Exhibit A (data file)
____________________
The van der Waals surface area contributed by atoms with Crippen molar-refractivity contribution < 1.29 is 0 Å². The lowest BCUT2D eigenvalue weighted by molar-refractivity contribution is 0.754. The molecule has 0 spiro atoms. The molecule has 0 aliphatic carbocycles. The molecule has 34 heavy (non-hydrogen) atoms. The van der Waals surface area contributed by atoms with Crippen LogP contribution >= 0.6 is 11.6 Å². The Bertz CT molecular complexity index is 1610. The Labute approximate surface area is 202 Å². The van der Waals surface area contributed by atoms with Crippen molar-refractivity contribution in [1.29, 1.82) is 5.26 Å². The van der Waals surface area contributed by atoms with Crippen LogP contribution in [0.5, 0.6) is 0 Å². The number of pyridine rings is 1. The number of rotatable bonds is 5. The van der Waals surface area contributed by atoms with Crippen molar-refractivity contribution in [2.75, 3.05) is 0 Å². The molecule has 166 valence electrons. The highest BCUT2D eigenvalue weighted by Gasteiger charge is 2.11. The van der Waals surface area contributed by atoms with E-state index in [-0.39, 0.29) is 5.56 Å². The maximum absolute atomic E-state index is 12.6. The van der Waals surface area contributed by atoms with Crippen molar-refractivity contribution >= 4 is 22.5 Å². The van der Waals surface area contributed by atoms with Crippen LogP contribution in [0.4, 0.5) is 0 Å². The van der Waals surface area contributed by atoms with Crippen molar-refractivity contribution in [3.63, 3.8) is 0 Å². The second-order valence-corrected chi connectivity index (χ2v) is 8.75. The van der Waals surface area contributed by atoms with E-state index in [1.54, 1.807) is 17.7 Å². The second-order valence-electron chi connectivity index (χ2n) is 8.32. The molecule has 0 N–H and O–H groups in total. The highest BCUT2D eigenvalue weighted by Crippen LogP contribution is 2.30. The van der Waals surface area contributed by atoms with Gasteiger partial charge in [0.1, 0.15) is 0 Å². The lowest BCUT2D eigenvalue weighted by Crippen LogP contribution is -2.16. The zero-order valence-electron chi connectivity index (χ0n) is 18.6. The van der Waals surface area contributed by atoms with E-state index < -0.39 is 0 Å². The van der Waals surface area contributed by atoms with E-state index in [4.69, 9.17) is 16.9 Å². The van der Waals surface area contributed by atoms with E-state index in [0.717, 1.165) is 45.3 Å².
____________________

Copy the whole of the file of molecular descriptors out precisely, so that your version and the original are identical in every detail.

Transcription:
The van der Waals surface area contributed by atoms with Crippen molar-refractivity contribution < 1.29 is 0 Å². The lowest BCUT2D eigenvalue weighted by molar-refractivity contribution is 0.754. The molecule has 0 spiro atoms. The molecule has 0 aliphatic carbocycles. The molecule has 34 heavy (non-hydrogen) atoms. The van der Waals surface area contributed by atoms with Crippen LogP contribution >= 0.6 is 11.6 Å². The Bertz CT molecular complexity index is 1610. The Labute approximate surface area is 202 Å². The van der Waals surface area contributed by atoms with Crippen molar-refractivity contribution in [1.29, 1.82) is 5.26 Å². The van der Waals surface area contributed by atoms with Crippen LogP contribution in [0.5, 0.6) is 0 Å². The number of pyridine rings is 1. The number of rotatable bonds is 5. The van der Waals surface area contributed by atoms with Crippen molar-refractivity contribution in [2.75, 3.05) is 0 Å². The molecule has 166 valence electrons. The highest BCUT2D eigenvalue weighted by Gasteiger charge is 2.11. The van der Waals surface area contributed by atoms with E-state index in [-0.39, 0.29) is 5.56 Å². The maximum absolute atomic E-state index is 12.6. The van der Waals surface area contributed by atoms with Crippen molar-refractivity contribution >= 4 is 22.5 Å². The van der Waals surface area contributed by atoms with Crippen LogP contribution in [0.4, 0.5) is 0 Å². The van der Waals surface area contributed by atoms with Crippen molar-refractivity contribution in [3.63, 3.8) is 0 Å². The second-order valence-corrected chi connectivity index (χ2v) is 8.75. The van der Waals surface area contributed by atoms with E-state index in [1.54, 1.807) is 17.7 Å². The second-order valence-electron chi connectivity index (χ2n) is 8.32. The molecule has 0 N–H and O–H groups in total. The highest BCUT2D eigenvalue weighted by Crippen LogP contribution is 2.30. The van der Waals surface area contributed by atoms with Gasteiger partial charge in [0.1, 0.15) is 0 Å². The lowest BCUT2D eigenvalue weighted by Crippen LogP contribution is -2.16. The zero-order valence-electron chi connectivity index (χ0n) is 18.6. The van der Waals surface area contributed by atoms with E-state index < -0.39 is 0 Å². The van der Waals surface area contributed by atoms with E-state index in [4.69, 9.17) is 16.9 Å². The van der Waals surface area contributed by atoms with E-state index in [0.717, 1.165) is 45.3 Å².